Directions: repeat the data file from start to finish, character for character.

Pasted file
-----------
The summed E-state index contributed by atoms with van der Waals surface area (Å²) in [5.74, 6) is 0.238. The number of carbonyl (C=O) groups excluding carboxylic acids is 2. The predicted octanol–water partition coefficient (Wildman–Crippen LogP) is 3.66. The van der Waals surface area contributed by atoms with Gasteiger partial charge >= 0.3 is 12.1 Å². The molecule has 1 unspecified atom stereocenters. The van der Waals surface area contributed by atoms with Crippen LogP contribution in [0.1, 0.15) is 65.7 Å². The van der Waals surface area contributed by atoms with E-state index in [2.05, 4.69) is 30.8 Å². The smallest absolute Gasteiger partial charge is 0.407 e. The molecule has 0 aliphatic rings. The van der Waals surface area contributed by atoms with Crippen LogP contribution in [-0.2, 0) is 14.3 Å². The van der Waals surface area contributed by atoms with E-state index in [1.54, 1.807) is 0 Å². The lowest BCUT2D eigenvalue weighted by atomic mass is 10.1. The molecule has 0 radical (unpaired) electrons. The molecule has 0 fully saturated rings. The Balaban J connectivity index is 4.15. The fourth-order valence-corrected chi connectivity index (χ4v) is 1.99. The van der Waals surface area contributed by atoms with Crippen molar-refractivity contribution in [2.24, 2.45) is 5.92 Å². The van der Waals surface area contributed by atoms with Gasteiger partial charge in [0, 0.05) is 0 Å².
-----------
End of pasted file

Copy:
The summed E-state index contributed by atoms with van der Waals surface area (Å²) in [5.74, 6) is 0.238. The number of carbonyl (C=O) groups excluding carboxylic acids is 2. The predicted octanol–water partition coefficient (Wildman–Crippen LogP) is 3.66. The van der Waals surface area contributed by atoms with Gasteiger partial charge >= 0.3 is 12.1 Å². The molecule has 1 unspecified atom stereocenters. The van der Waals surface area contributed by atoms with Crippen LogP contribution in [0.1, 0.15) is 65.7 Å². The van der Waals surface area contributed by atoms with E-state index in [2.05, 4.69) is 30.8 Å². The smallest absolute Gasteiger partial charge is 0.407 e. The molecule has 0 aliphatic rings. The van der Waals surface area contributed by atoms with Crippen LogP contribution in [-0.2, 0) is 14.3 Å². The van der Waals surface area contributed by atoms with E-state index in [1.54, 1.807) is 0 Å². The lowest BCUT2D eigenvalue weighted by atomic mass is 10.1. The molecule has 0 radical (unpaired) electrons. The molecule has 0 fully saturated rings. The Balaban J connectivity index is 4.15. The fourth-order valence-corrected chi connectivity index (χ4v) is 1.99. The van der Waals surface area contributed by atoms with Crippen molar-refractivity contribution in [2.24, 2.45) is 5.92 Å². The van der Waals surface area contributed by atoms with Gasteiger partial charge in [0, 0.05) is 0 Å².